RETURN TO CAMPUS
I returned to Howard’s campus in the fall of 1951 armed with a newly-discovered sense of purpose. I was determined to complete my college education. It didn’t bother me that I was a returning third-year student among newly-admitted freshmen, most of whom were my age — 19. The kid who started school at age 4 was finally among college students his own age.
Clarke Hall, a decrepit, wood–frame building (later demolished), was the newly-designated dormitory for upperclass undergraduate male students. It faced south overlooking the main campus. My roommate was my good friend and fellow Bamboola, Herb Hannahs, from Evanston, Illinois.
Herb, now a junior, and I became confidantes. He was a good example for me. He was diligent with his studies (sociology), though not wonkish, and was adept at working the angles – the legal ones — to his advantage. Herb had a tough father, who had told Herb at age 5 that there was no Santa Claus. Not surprisingly, Herb was known to be tight with his money. Students often borrowed money from one another in those days. Herb wouldn’t loan a penny to anyone (except me, his confidante). He’d often sanctimoniously quote from Shakespeare’s “Hamlet”: “Neither a borrower nor a lender be.”
One of Herb’s plans was to give himself a light academic load in his final semester at Howard, leaving him plenty of time for himself. He calculated that if he took extra credits during three of his last four semesters, he could take only the minimum of six credits required to stay in the dormitory during that last semester. Then he could schedule only early morning classes –– and live the good life for the rest of the day. Herb, handsome and smooth-talking, and an excellent ballroom dancer put his spare time to good use. During his last semester, he found a paid position as a dance instructor at the Arthur Murray Dance Studios, made a few extra bucks, and many female friends.
Transferring from my ill-fated sojourn in the College of Pharmacy turned out to be a seamless process, and I was promptly enrolled in the required freshman survey courses: Humanities, Social Science, Physical Sciences, and Biological Science. I wasn’t going to screw up my, arguably undeserved, second chance. Using Herb’s model, I quickly learned a few key lessons for academic success: Go to class. Sit front and center. Take notes, no matter how inept. Do your homework. And good things will happen.
I tentatively applied those seemingly simple guidelines when I took my first examination in Humanities, I was pleased to find that, of course, there was nothing on the test that we hadn’t already covered in class, and I was prepared. Herb’s system worked. Stay with the plan and maybe there’s some hope. I was pleased with my grade of “B” and stayed with the plan for the duration of my college career.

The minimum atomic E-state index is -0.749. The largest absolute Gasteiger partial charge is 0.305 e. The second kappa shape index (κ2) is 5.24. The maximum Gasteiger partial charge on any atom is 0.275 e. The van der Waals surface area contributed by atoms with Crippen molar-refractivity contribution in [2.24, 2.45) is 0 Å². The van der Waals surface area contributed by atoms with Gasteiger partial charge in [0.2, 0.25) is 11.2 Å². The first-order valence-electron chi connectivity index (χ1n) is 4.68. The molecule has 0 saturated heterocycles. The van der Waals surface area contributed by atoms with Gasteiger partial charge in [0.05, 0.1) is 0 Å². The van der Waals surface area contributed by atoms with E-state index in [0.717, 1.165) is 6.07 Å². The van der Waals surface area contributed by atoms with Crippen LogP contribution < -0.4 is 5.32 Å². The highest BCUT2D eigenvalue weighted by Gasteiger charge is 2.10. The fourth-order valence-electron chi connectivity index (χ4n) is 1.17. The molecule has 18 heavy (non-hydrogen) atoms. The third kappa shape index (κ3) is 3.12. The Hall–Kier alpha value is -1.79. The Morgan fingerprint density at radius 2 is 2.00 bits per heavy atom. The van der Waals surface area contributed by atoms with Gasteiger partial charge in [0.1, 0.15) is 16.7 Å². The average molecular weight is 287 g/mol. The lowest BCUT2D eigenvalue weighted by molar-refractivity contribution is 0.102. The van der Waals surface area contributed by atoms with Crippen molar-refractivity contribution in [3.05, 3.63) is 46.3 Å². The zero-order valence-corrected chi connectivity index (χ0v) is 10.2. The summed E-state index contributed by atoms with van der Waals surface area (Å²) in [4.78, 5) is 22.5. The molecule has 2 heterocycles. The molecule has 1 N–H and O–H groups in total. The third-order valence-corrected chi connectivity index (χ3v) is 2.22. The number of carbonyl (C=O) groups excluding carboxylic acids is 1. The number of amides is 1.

I also learned to treat myself to an easy elective course every semester, a course that would likely result in an “A.” It was a strategic buffer against a possible lower grade in a more difficult course. This variation on Herb’s system worked, too. For example, in my Art Appreciation class, I learned that Grecian art was much more than the naked statues that my friends and I used to leer at in Boston’s Museum of Fine Arts ten years earlier. Interestingly, Black art wasn’t covered in this course.
I was relieved when I finished those required freshman survey courses with a flourish and with decent, if not outstanding, grades. I knew that I was going to graduate from college. Failure was not an option. My question was when?
Like my roommate, I developed a catch-up plan. Graduation in the traditional four years wasn’t a viable option for me. But if I could earn 25 additional credits over the next two years, I could graduate in 1954, five years after enrolling at The Mecca.
THE RUSSIANS ARE COMING! THE RUSSIANS ARE HERE!
This was 1951, the middle of the Cold War, and each year the Russian Embassy, then in a palatial mansion on 16th Street, NW, hosted an elaborate, private reception for freshman students from each of the local colleges and universities, school by school.
The receptions were propaganda events, promoting the joy of life in the Soviet Union, the same kind of propaganda that the U.S. conducts through Radio Free Europe and Voice of America. I strongly believe these receptions were an effort to recruit espionage agents. For example, one our hosts innocently observed that the Georgetown University student body was all white – and then asked, “I wonder why?” We all knew we were being probed, but who the heck cared?